In early April, OLLI @Berkeley hosted its third Town Hall of the acadmic year "A Path to Unity? American Democracy, Social Trust, and Civil Society in the Biden Era" with a panel four esteemed campus colleagues who explored the topic from their unique vantage points:

  • Geeta Anand, Dean, Berkeley School of Journalism
  • Sandra Bass, Associate Dean of Students and Director of the Public Service Center
  • Eliah Bures, visiting scholar, Berkeley Center for Right Wing Studies
  • David Hollinger, professor emeritus, History, UC Berkeley

Professor Darren Zook moderated. Over the course of an hour, the panel explored the prospects for rebuilding civil society and social trust, and possible pathways to racial justice and national healing. 

Follow-up Q&A with David Hollinger

After the Town Hall, we posed three questions to Professor Hollinger, which he was kind enough to answer here.

Rev. William Barber II says that when the rise of the Moral Majority became an important of our political scene, the Left overreacted and gave up on all American Christians. Did the Left go too far in dropping the whole constituency of Christians? Can the Left re-engage with progressive evangelicals?

The left-liberal critics of the Moral Majority rarely criticized Christianity as such, but only the versions of it offered by people like Falwell. Those criticisms were pretty much the same whether offered by secular liberals, or by progressive Protestants. The growth and increasing sectarianism of the Religious Right from the 1980s onward does appear to have motivated some people to leave the churches altogether, but the decline of ecumenical, mainline church membership had its own dynamic apart from that, determined largely by 1) declining birth rates as a result of the progressive ideas about sex and gender increasingly popular in those churches, and 2) the appeal of secular progressive movements that promised wider solidarities without having to wait for slower-to-modernize churchgoers to join in. The Left did not abandon Christianity as such; they abandoned versions of it that refused to move more decisively against racism, sexism, imperialism, homophobia, etc. Joe Biden and Nancy Pelosi are people of faith. They are examples of how easy it is to be politically liberal and Christian at the same time.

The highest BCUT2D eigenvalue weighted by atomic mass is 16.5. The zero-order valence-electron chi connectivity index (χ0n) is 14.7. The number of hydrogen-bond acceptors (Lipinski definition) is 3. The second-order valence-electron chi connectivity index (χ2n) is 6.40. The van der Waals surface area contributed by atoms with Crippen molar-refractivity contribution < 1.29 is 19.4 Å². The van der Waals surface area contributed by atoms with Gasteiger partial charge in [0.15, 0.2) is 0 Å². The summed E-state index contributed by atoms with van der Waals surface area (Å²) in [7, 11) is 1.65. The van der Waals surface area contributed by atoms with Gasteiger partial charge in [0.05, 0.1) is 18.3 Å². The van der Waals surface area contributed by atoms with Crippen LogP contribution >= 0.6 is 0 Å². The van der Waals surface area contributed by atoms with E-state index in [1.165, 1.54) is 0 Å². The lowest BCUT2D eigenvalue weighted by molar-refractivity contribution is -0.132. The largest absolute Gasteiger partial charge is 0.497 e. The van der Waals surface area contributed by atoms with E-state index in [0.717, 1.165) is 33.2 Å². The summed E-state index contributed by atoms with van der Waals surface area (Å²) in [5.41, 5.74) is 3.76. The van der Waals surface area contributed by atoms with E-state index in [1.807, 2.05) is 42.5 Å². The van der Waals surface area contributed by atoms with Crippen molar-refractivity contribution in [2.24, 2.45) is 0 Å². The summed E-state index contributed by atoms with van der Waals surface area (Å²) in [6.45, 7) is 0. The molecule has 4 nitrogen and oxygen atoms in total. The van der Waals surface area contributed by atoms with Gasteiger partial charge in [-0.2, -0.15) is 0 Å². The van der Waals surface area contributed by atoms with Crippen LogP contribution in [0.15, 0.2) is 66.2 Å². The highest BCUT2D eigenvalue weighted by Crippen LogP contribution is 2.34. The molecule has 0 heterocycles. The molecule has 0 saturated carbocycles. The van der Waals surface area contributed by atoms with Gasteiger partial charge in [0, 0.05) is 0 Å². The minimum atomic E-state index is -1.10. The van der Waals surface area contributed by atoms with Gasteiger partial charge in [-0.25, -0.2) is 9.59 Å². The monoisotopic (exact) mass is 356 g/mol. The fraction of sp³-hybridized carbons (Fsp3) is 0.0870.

Is the primary motivation for Evangelicals to the Republican party the single issue of overturning Roe v. Wade? If the Supreme Court overturns Roe v. Wade, is it likely that they will remain in the Republican party? Or is it possible that the young Evangelicals who care about the planet and others might be equally charged to address climate change? 

Lots of younger evangelicals are indeed moving away from the kinds of attitudes that make Trump appealing. But their numbers, like Hayhoe of Texas Tech, remain quite small, and lots of evangelical pastors are reluctant to say what they believe because their parishioners will throw them out. Abortion is a big part of it now, but that is not a result of Roe v Wade. Five years after that decision in 1973, there was very little “pro-life” organizing. But Ronald Reagan’s advisors worked up a plan to use abortion as a way to get the support of evangelical voters who were committed to tradition gender roles, and could be perusaded that female reproductive autonomy was a threat to "the family" as they undrstood it. The issue was largely manufactured, and have almost no Biblical basis, but was pushed by Phylllis Schaffley and others as a way of defending “the family.” It was anti-feminism, not Biblical authority that created the issue and continues to sustain it. 

Do you recommend any authors or leaders of progressive Christianity?

For progressive Christianity working from an evangelical foundation I recommend SOJOURNERS, and Jim Wallis. For those working from an ecumenical foundation, I recommend CHRISTIAN CENTURY, and William Barber.